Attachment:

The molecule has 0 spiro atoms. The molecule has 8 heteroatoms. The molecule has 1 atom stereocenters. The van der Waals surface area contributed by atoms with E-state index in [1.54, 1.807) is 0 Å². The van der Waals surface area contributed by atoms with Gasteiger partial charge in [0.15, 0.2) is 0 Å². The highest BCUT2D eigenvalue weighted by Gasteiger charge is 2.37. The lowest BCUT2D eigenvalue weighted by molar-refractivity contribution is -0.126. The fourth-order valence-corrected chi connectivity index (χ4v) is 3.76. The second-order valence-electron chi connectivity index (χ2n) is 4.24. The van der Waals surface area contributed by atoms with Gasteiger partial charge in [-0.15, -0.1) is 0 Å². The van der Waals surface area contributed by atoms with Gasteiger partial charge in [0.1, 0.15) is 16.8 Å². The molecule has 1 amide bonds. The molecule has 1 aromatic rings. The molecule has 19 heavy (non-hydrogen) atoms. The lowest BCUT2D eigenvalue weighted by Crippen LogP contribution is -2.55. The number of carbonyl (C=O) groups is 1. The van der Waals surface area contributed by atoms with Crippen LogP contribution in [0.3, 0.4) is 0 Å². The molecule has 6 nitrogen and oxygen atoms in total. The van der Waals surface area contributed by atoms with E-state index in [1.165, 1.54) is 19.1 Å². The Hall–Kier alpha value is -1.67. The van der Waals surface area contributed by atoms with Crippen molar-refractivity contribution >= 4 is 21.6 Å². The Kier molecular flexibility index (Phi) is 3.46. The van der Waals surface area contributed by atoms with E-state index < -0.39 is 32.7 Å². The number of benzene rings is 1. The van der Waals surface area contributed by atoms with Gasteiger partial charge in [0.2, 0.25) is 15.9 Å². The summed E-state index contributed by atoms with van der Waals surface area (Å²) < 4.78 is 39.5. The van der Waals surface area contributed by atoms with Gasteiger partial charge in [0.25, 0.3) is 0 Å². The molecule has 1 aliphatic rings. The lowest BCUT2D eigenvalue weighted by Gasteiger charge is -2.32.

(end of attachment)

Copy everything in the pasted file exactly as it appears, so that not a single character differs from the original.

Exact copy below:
The molecule has 0 spiro atoms. The molecule has 8 heteroatoms. The molecule has 1 atom stereocenters. The van der Waals surface area contributed by atoms with E-state index in [1.54, 1.807) is 0 Å². The van der Waals surface area contributed by atoms with Gasteiger partial charge in [0.15, 0.2) is 0 Å². The highest BCUT2D eigenvalue weighted by Gasteiger charge is 2.37. The lowest BCUT2D eigenvalue weighted by molar-refractivity contribution is -0.126. The fourth-order valence-corrected chi connectivity index (χ4v) is 3.76. The second-order valence-electron chi connectivity index (χ2n) is 4.24. The van der Waals surface area contributed by atoms with Gasteiger partial charge in [-0.15, -0.1) is 0 Å². The van der Waals surface area contributed by atoms with Gasteiger partial charge in [0.1, 0.15) is 16.8 Å². The molecule has 1 amide bonds. The molecule has 1 aromatic rings. The molecule has 19 heavy (non-hydrogen) atoms. The lowest BCUT2D eigenvalue weighted by Crippen LogP contribution is -2.55. The number of carbonyl (C=O) groups is 1. The van der Waals surface area contributed by atoms with Crippen LogP contribution in [0.3, 0.4) is 0 Å². The molecule has 6 nitrogen and oxygen atoms in total. The van der Waals surface area contributed by atoms with E-state index in [1.165, 1.54) is 19.1 Å². The Hall–Kier alpha value is -1.67. The van der Waals surface area contributed by atoms with Crippen molar-refractivity contribution >= 4 is 21.6 Å². The Kier molecular flexibility index (Phi) is 3.46. The van der Waals surface area contributed by atoms with E-state index < -0.39 is 32.7 Å². The number of benzene rings is 1. The van der Waals surface area contributed by atoms with Gasteiger partial charge in [0.2, 0.25) is 15.9 Å². The summed E-state index contributed by atoms with van der Waals surface area (Å²) < 4.78 is 39.5. The van der Waals surface area contributed by atoms with Gasteiger partial charge in [0.25, 0.3) is 0 Å². The molecule has 1 aliphatic rings. The lowest BCUT2D eigenvalue weighted by Gasteiger charge is -2.32.